Oil tax revenues are down by at least $1.4 billion for the 2019 to 2021 forecast in the state’s latest revision and down $1.8 billion for the 2021 to 2023 forecast, according to figures shared recently with the Western Dakota Energy Association. That represents close to a 30 percent drop.
With barely six months left in the biennium, Brent Bogar, with Jadestone Consulting, told WDEA members the numbers mean that only the first municipal Operation Prairie Dog bucket for $30.4 million is likely to fill.
Those dollars could potentially go out in December or January, depending on how accurate budget forecasts turn out to be.
In the hierarchy of funding “buckets,” oil and gas revenues have so far filled about $174 million of the $200 million General Fund bucket. After that, there’s a $10 million Lignite Research Fund to get through before any money would hit the Municipal Operation Prairie Dog Fund.
Bogar said his calculations show about $240 million to $280 million dropping into the $400 million Strategic Investment Improvement Fund once the Municipal OPD fund fills.
“There’s really no scenario I’ve seen, and working with others in the forecasting environment, there is really no scenario to see that SIIF fund of $400 million completely filled this biennium,” Bogar said. “That is not exactly happy news to hear, but that is the reality of it.”
That will leave the County OPD for $30.4 million, City/County OPD for $169.2 million, and Airport OPD for $20 million all unfilled during this biennium.
Bogar said he would not be surprised to see further revisions downward for the budget forecast.
“If we’re not completing wells at the rate we need to to maintain production, that is going to decline some more,” he said.
Operation Prairie Dog doesn’t impact funding streams from the Gross Production Tax, Bogar added, and so doesn’t affect funding that is going out to WDEA counties.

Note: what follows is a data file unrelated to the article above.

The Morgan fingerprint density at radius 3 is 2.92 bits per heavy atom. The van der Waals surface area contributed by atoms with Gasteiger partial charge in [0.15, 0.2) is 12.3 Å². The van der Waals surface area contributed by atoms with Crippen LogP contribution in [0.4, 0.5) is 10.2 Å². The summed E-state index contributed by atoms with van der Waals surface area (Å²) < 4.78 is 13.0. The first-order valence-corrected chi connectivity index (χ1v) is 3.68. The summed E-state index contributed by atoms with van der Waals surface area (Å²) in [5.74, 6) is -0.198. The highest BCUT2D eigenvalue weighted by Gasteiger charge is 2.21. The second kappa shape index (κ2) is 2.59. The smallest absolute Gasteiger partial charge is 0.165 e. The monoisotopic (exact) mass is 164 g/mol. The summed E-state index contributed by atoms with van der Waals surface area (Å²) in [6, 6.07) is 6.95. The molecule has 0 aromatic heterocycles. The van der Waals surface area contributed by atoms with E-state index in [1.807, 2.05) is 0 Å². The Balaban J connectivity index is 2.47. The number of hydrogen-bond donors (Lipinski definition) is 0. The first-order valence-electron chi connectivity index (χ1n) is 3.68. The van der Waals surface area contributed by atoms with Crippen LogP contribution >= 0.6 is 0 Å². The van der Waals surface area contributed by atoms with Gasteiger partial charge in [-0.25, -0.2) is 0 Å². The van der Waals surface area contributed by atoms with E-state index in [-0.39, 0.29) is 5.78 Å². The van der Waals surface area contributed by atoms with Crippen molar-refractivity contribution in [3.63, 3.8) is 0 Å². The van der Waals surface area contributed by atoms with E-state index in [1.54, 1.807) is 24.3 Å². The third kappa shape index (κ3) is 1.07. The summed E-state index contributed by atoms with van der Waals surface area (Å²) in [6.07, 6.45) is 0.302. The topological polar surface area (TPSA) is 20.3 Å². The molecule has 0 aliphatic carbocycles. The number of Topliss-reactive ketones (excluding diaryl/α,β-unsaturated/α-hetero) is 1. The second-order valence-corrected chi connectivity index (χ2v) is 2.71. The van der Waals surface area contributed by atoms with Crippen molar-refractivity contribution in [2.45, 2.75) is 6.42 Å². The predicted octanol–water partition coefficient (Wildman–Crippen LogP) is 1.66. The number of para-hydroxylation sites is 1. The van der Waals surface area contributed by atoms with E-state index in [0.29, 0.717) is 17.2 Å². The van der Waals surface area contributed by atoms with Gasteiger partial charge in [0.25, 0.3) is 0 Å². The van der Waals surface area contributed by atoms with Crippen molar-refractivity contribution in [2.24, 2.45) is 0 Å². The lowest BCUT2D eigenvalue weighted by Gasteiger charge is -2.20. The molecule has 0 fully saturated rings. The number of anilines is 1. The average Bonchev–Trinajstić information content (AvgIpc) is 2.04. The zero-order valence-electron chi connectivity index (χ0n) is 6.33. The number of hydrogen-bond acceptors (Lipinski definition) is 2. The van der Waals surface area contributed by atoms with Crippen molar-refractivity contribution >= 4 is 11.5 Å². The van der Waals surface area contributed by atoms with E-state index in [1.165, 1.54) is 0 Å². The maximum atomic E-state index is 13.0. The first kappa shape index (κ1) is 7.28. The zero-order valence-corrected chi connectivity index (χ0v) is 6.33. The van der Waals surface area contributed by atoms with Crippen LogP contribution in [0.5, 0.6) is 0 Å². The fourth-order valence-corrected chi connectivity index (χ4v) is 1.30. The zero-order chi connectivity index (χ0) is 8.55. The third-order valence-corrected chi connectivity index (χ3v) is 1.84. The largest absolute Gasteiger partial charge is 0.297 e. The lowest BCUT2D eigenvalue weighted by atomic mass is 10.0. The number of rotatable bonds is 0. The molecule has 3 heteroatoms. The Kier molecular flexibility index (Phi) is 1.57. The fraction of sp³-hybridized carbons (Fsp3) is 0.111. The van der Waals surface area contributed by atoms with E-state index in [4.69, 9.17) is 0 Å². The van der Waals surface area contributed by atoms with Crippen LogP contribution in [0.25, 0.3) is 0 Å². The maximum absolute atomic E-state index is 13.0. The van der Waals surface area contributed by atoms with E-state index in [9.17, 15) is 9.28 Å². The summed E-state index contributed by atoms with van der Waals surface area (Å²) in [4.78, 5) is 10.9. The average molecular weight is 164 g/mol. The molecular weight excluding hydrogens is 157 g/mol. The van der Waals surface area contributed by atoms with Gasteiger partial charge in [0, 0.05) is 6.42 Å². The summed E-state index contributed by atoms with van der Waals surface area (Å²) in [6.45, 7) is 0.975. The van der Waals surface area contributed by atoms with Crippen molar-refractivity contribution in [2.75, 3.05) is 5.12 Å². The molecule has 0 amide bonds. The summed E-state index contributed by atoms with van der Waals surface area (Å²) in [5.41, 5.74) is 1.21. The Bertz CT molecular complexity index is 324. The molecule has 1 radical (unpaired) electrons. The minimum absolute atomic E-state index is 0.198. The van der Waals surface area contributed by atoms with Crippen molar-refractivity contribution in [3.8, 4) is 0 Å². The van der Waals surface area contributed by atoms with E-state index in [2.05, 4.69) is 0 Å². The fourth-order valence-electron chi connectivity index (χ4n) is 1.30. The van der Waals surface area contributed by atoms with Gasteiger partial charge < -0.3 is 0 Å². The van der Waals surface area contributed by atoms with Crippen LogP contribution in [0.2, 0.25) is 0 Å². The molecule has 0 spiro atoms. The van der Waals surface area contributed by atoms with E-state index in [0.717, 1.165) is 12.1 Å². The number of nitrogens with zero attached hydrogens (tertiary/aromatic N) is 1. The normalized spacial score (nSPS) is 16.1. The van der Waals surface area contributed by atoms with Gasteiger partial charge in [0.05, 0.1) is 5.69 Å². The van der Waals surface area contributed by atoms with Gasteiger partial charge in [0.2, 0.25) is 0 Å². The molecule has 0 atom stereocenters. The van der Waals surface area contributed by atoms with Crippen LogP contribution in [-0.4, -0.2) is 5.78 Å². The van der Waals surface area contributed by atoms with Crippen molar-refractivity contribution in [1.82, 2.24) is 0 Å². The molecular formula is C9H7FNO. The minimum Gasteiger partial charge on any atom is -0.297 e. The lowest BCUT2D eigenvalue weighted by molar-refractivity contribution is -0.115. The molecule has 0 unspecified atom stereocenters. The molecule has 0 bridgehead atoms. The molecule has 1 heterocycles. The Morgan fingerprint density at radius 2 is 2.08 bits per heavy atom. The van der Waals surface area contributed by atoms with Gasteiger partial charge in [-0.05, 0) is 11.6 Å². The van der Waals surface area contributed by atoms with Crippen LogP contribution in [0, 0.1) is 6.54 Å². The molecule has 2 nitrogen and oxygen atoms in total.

For estimated GPT for counties, the latest projections show $37.6 million for Williams County, $89.5 million for McKenzie, $3.089 million for Divide, $1.1 million for Stark, and $42.78 million for Mountrail.
“Even these forecast numbers, I’d highly encourage not to use them as the gospel to put budgets together,” Bogar warned. “But it is something as just kind of a base to look at where we are at.”
Current conditions with the COVID-19 pandemic mean lower for longer prices, Bogar said, and that means likely flat lines for production as well.
“Even if demand picks up, for our production to really grow, that is going to take a long-term price increase,” Bogar said. “And when we have OPEC and Russia who can bring on production much quicker to take that market share, we don’t see a significant change in the near term there.”
Bogar said he’s been asked whether legislators might use principal from the legacy fund to help with the shortfall.
“The legislators I’ve talked to, there is no appetite for that,” he said.
There is, however, discussion of bonding at the state level to fund major infrastructure type projects, Bogar said.
“If you have 2.5 to 3 percent inflation rate on construction and you have bond rates at roughly 1/6, 1/7, you are saving money paying for that project today versus waiting for cash in hand,” Bogar said.
There have also been some talking about increasing the gas tax for roads and bridges, Bogar said, but added, “Obviously, it gets thrown out there, but the legislative environment is not keen on new taxes or increases.”
Bogar said it is still not known whether any more stimulus funding will come about either before or after the election.
Like so many other things have been for 2020, that, too, is a wait and see situation.